Swarms of bacteria could be used to power smartphones, say experts
A team of Oxford University researchers have found that natural movement of bugs could be harnessed to accumulate and activate tiny “windfarms” in smartphones.
The researchers explained in the journal Science Advances how they used computer simulations to demonstrate that the random swarming effect of dense active matter such as bacteria could be organised to rotate cylindrical rotors and provide a stable and reliable source of electrical power.
Co-author Dr Tyler Shendruk, an EMBO long-term fellow in the Rudolf Peierls Centre for Theoretical Physics at the University of Oxford, and colleagues say that these biologically-driven microscopic power plants could ultimately become the ultra-minute engines for minuscule, man-made devices that are self-assembled and self-powered – everything from optical switches to smartphone microphones.
“Many of society’s energy challenges are on the gigawatt scale, but some are downright microscopic. One potential way to generate tiny amounts of power for micromachines might be to harvest it directly from biological systems such as bacteria suspensions,” said Dr Shendruk.
Bacterial growth or bloom is usually too disorganised on its own to generate any kind of meaningful power. Hence, when a single rotor was introduced during the experiments, it was ineffective and simply ‘got kicked around’ by the bacteria.
However, the researchers developed a special lattice of 64 micro-rotors and, as the bacteria ‘swarmed’ around, it spontaneously organised itself in such a way that neighbouring rotors began to spin in opposite directions – a simple structural organisation suggestive of a windfarm.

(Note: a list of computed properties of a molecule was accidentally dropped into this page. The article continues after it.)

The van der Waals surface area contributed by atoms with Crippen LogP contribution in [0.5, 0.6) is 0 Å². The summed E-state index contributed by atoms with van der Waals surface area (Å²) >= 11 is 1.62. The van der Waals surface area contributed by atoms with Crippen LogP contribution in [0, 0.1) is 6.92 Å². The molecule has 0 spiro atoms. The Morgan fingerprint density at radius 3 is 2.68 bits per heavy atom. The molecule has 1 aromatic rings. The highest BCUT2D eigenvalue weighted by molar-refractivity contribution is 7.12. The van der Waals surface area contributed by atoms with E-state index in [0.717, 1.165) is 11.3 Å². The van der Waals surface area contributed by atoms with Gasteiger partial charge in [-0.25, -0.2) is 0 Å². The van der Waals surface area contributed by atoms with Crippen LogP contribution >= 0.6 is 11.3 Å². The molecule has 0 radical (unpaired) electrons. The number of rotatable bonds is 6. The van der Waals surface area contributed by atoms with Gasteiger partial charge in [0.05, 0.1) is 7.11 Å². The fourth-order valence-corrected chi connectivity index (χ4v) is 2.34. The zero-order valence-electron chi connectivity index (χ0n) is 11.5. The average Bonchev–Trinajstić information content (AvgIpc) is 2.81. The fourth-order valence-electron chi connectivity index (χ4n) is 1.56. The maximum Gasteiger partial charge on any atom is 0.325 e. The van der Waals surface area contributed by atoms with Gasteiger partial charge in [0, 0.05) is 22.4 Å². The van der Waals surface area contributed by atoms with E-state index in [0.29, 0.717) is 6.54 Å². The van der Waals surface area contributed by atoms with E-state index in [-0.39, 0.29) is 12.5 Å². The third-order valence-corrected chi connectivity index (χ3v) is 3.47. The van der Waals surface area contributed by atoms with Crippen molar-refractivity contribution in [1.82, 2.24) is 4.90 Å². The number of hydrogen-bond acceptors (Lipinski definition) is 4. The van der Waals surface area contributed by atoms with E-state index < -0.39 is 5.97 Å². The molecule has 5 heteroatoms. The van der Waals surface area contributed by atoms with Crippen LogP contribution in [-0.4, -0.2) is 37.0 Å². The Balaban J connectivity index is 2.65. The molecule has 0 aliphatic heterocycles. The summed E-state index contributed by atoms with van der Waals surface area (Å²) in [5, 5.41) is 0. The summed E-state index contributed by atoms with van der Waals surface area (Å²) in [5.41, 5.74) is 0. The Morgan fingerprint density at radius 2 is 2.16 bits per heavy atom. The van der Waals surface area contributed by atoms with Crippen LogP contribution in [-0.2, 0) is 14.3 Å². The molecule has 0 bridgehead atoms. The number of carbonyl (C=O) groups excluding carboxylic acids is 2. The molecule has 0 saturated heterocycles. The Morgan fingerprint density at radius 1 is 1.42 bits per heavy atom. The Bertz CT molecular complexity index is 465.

Dr Shendruk added: “The amazing thing is that we didn’t have to pre-design microscopic gear-shaped turbines. The rotors just self-assembled into a sort of bacterial windfarm.
“When we did the simulation with a single rotor in the bacterial turbulence, it just got kicked around randomly. But when we put an array of rotors in the living fluid, they suddenly formed a regular pattern, with neighbouring rotors spinning in opposite directions.”
Co-author Dr Amin Doostmohammadi, from Oxford University’s Department of Physics, said: “The ability to get even a tiny amount of mechanical work from these biological systems is valuable because they do not need an input power and use internal biochemical processes to move around.
“At micro scales, our simulations show that the flow generated by biological assemblies is capable of reorganising itself in such a way as to generate a persistent mechanical power for rotating an array of microrotors.”
Senior author Professor Julia Yeomans, from Oxford University’s Department of Physics, added: ‘Nature is brilliant at creating tiny engines, and there is enormous potential if we can understand how to exploit similar designs.”